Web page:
The Duval County Courthouse

400 E. Gravis Ave., San Diego, Duval County
2011 Most Endangered List

The Duval County Courthouse is one of 12 sites that Preservation Texas, Inc. has named to its tenth anniversary retrospective list of Texas’ Most Endangered Historic Places.

Originally named to the 2011 list of Texas’ Most Endangered Historic Places, the Duval County Courthouse is listed as threatened on the 2013 list. Preservation Texas officials announced the selections on the steps of the Texas State Capitol on Preservation Day, February 20. The annual announcement is part of Preservation Day activities organized by Preservation Texas. Advocates from all over the state come to participate in informational sessions, meet with legislators at the Capitol and get an in depth look at lessons to be learned from the sites named to the list.

“The 2013 list provides a retrospective for us,” said Charlene Orr, president of Preservation Texas, Inc., a statewide partner of the National Trust for Historic Preservation. “We decided to focus on lessons learned during the last 10 years by highlighting success stories as well as losses and threatened sites that continue to need urgent attention.” The 2013 list includes six saved sites, three threatened sites and three lost sites.

“Our six saved sites reflect the importance of collaboration between committed grassroots leadership and elected officials and city officials who realize the importance of historic preservation.” she continued. “It’s this powerful combination of resources that can make the difference in preserving a or losing it.”

“Progress has been made on the Duval County Courthouse, but there is still much to be done to take preservation efforts to the next level,” said Orr. “By re-listing the site, we want to continue to call attention to it and encourage action while there is still time to save it.”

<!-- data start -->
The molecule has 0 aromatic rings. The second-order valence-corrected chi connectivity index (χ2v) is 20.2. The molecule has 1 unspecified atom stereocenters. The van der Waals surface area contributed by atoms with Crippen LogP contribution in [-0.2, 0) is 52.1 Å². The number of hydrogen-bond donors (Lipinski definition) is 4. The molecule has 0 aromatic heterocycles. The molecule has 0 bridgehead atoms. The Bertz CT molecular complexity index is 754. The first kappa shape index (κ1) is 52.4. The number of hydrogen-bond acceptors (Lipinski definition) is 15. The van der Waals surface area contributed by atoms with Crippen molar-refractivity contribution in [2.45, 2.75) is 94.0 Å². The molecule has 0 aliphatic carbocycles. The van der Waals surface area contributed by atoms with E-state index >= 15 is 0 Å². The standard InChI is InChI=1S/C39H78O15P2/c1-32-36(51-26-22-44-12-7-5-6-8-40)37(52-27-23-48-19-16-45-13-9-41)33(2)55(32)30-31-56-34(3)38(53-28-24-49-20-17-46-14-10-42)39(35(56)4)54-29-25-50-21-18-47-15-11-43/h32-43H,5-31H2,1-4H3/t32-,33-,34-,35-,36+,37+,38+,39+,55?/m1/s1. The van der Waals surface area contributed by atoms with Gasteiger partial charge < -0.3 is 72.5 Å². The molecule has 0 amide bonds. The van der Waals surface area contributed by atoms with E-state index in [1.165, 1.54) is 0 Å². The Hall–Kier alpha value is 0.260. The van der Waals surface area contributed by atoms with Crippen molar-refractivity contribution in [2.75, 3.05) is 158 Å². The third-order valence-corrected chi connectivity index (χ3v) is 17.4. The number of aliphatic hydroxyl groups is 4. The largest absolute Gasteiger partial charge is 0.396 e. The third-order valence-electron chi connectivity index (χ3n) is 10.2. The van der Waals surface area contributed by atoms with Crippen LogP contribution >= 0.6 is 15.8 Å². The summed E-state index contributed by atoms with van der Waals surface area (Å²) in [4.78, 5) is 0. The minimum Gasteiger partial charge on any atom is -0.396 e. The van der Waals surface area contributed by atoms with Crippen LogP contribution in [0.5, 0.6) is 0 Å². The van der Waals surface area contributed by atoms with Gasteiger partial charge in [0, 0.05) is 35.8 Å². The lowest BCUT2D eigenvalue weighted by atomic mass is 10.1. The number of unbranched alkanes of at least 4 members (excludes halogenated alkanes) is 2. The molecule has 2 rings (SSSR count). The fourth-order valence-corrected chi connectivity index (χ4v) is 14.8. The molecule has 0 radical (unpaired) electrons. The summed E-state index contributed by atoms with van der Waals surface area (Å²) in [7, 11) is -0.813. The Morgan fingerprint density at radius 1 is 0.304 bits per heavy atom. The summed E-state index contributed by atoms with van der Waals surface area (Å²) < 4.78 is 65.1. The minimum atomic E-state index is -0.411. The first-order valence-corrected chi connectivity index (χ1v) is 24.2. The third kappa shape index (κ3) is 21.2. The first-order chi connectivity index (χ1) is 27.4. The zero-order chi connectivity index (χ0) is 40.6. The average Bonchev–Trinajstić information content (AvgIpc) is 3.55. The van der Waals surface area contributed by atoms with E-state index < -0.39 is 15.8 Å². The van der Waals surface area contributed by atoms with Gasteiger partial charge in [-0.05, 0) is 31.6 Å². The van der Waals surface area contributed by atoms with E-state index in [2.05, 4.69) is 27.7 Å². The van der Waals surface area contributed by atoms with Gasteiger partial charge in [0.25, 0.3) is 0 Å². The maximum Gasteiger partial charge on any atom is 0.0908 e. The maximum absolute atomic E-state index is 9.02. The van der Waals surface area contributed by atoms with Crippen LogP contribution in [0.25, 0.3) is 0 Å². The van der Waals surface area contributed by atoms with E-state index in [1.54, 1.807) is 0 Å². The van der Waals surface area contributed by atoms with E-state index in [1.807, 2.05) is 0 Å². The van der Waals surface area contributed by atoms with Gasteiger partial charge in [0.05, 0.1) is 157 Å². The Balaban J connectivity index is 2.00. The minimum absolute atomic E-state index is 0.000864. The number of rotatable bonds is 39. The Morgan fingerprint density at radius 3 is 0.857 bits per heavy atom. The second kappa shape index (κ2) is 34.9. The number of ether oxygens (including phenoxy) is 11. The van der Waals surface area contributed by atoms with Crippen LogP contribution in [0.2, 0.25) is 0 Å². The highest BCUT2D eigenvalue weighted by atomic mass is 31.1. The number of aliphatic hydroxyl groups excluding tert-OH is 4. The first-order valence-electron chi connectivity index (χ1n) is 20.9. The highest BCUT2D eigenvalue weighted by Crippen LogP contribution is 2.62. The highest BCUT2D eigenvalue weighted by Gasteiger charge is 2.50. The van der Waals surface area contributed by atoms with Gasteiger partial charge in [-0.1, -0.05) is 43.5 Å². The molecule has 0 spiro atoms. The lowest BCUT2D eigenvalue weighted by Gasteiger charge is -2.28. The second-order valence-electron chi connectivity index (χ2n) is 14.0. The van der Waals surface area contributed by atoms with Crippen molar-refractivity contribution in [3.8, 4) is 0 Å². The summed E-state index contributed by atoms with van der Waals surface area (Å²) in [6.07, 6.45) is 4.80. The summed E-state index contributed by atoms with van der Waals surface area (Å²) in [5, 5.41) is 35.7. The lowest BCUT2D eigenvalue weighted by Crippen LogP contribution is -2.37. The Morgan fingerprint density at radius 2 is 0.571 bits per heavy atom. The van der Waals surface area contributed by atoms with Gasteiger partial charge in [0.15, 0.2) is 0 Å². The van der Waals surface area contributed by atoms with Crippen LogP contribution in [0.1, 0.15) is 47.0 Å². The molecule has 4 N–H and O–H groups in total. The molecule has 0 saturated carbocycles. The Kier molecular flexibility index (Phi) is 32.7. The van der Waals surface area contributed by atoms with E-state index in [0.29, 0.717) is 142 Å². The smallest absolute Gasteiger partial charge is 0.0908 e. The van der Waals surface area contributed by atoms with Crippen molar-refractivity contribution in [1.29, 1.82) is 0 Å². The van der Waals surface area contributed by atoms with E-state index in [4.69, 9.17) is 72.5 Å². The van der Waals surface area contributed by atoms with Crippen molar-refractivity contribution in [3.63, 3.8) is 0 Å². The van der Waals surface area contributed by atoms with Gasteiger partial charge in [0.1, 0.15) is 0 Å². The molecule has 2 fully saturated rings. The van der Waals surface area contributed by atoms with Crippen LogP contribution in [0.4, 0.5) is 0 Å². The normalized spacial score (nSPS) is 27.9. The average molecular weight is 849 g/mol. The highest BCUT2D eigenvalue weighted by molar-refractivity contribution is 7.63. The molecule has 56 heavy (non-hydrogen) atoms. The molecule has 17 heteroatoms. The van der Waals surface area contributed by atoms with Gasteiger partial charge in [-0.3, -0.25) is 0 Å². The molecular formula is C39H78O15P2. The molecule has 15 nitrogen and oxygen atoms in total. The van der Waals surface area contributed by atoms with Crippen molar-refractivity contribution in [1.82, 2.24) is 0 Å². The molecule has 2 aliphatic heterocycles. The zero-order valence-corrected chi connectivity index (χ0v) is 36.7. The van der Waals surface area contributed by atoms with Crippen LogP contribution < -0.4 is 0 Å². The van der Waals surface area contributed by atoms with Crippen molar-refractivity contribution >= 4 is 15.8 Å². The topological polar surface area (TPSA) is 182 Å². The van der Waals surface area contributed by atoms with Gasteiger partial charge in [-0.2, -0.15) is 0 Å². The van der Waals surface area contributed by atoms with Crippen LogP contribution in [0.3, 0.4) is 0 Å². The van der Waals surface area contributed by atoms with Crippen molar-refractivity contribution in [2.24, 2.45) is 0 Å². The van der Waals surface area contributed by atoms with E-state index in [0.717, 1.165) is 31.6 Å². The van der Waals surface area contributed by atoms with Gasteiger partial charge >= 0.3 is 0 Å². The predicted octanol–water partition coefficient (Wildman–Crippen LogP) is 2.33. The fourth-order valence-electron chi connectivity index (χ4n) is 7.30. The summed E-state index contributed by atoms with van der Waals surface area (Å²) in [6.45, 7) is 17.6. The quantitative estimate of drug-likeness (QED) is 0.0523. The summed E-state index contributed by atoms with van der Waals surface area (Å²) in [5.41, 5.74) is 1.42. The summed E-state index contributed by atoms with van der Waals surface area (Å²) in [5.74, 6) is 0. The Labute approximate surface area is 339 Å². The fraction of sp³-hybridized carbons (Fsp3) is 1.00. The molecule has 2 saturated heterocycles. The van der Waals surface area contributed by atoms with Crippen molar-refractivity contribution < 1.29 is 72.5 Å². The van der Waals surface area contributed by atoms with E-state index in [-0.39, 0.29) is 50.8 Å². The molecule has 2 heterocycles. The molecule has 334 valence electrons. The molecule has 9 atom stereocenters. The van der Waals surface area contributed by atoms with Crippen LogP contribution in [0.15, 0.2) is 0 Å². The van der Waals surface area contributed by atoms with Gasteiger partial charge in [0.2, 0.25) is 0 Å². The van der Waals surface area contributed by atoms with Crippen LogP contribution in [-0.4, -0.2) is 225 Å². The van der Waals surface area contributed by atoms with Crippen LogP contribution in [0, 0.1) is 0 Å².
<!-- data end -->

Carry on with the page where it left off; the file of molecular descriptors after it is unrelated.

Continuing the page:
The Duval County Courthouse is an example of the many Texas courthouses that still need renovation. In 1998 and again in 2012, the National Trust for Historic Preservation named Texas’ courthouses to its list of America’s 11 Most Endangered Historic Places. The National Trust has since named them a National Treasure, signifying their national significance and the Trust’s ongoing commitment to their preservation.


In February 2013 the “I Love Texas Courthouses” campaign traveled through Texas. Launched by the National Trust and Preservation Texas with support from the Texas Historical Commission, the campaign is increasing awareness of the importance of the courthouses to Texas’ history, culture and community.

Since 1916, the Duval County Courthouse has served as the seat of government for Duval County. The courthouse was designed by Sanguinet, Staats, & Gottlieb, a successful and influential architecture firm in Texas.

The Duval County Courthouse is falling apart despite its use for a majority of the county’s government functions. The building is threatened with structural damage, substantial water infiltration, and malfunctioning plumbing, mechanical and electrical systems. The courthouse is overcrowded with county officials, staff, and prison functions, which has resulted in the use of electrical equipment rooms as staff offices.

The historic resources in Duval County represented by the courthouse are matched only by the area’s natural resources that have generated tremendous growth in the South Texas economy with the resurgence of oil exploration. With increased political and community leadership, the county should be able to use these natural resources to save the courthouse.

Sites receiving the Texas’ Most Endangered Historic Places designation receive consultation in such areas as technical assistance to identify preservation needs and set priorities, fund raising expertise, and advocacy assistance by fostering partnerships and building community support. Preservation Texas also helps to raise awareness with social media.